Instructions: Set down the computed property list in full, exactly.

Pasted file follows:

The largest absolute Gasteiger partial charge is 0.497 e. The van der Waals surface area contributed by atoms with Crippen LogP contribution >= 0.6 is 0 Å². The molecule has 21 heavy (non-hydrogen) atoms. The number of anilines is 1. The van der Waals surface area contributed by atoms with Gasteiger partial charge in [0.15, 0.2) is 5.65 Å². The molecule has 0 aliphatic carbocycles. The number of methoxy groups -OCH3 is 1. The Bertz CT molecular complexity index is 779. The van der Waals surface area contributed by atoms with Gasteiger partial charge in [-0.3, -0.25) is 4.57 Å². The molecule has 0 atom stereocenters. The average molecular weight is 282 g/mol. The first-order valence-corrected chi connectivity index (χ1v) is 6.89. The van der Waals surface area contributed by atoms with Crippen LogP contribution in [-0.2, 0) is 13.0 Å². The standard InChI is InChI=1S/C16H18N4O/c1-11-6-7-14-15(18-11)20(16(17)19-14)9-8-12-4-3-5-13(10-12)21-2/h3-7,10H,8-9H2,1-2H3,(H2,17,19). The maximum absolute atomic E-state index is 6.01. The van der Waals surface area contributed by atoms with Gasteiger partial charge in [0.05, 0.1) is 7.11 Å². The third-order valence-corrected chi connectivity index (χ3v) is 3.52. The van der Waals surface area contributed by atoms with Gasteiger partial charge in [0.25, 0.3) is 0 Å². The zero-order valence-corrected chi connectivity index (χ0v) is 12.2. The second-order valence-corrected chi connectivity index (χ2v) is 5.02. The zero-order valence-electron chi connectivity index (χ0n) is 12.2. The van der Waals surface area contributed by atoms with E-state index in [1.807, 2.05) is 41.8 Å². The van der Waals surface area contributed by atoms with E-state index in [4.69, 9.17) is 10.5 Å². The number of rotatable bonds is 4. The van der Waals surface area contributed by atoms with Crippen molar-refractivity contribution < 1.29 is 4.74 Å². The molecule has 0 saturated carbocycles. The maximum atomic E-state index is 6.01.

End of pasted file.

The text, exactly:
The largest absolute Gasteiger partial charge is 0.497 e. The van der Waals surface area contributed by atoms with Crippen LogP contribution >= 0.6 is 0 Å². The molecule has 21 heavy (non-hydrogen) atoms. The number of anilines is 1. The van der Waals surface area contributed by atoms with Gasteiger partial charge in [0.15, 0.2) is 5.65 Å². The molecule has 0 aliphatic carbocycles. The number of methoxy groups -OCH3 is 1. The Bertz CT molecular complexity index is 779. The van der Waals surface area contributed by atoms with Gasteiger partial charge in [-0.3, -0.25) is 4.57 Å². The molecule has 0 atom stereocenters. The average molecular weight is 282 g/mol. The first-order valence-corrected chi connectivity index (χ1v) is 6.89. The van der Waals surface area contributed by atoms with Crippen LogP contribution in [-0.2, 0) is 13.0 Å². The standard InChI is InChI=1S/C16H18N4O/c1-11-6-7-14-15(18-11)20(16(17)19-14)9-8-12-4-3-5-13(10-12)21-2/h3-7,10H,8-9H2,1-2H3,(H2,17,19). The maximum absolute atomic E-state index is 6.01. The van der Waals surface area contributed by atoms with Gasteiger partial charge in [0.05, 0.1) is 7.11 Å². The third-order valence-corrected chi connectivity index (χ3v) is 3.52. The van der Waals surface area contributed by atoms with Gasteiger partial charge in [0.25, 0.3) is 0 Å². The zero-order valence-corrected chi connectivity index (χ0v) is 12.2. The second-order valence-corrected chi connectivity index (χ2v) is 5.02. The zero-order valence-electron chi connectivity index (χ0n) is 12.2. The van der Waals surface area contributed by atoms with E-state index in [1.807, 2.05) is 41.8 Å². The van der Waals surface area contributed by atoms with E-state index in [4.69, 9.17) is 10.5 Å². The number of rotatable bonds is 4. The van der Waals surface area contributed by atoms with Crippen molar-refractivity contribution < 1.29 is 4.74 Å². The molecule has 0 saturated carbocycles. The maximum atomic E-state index is 6.01.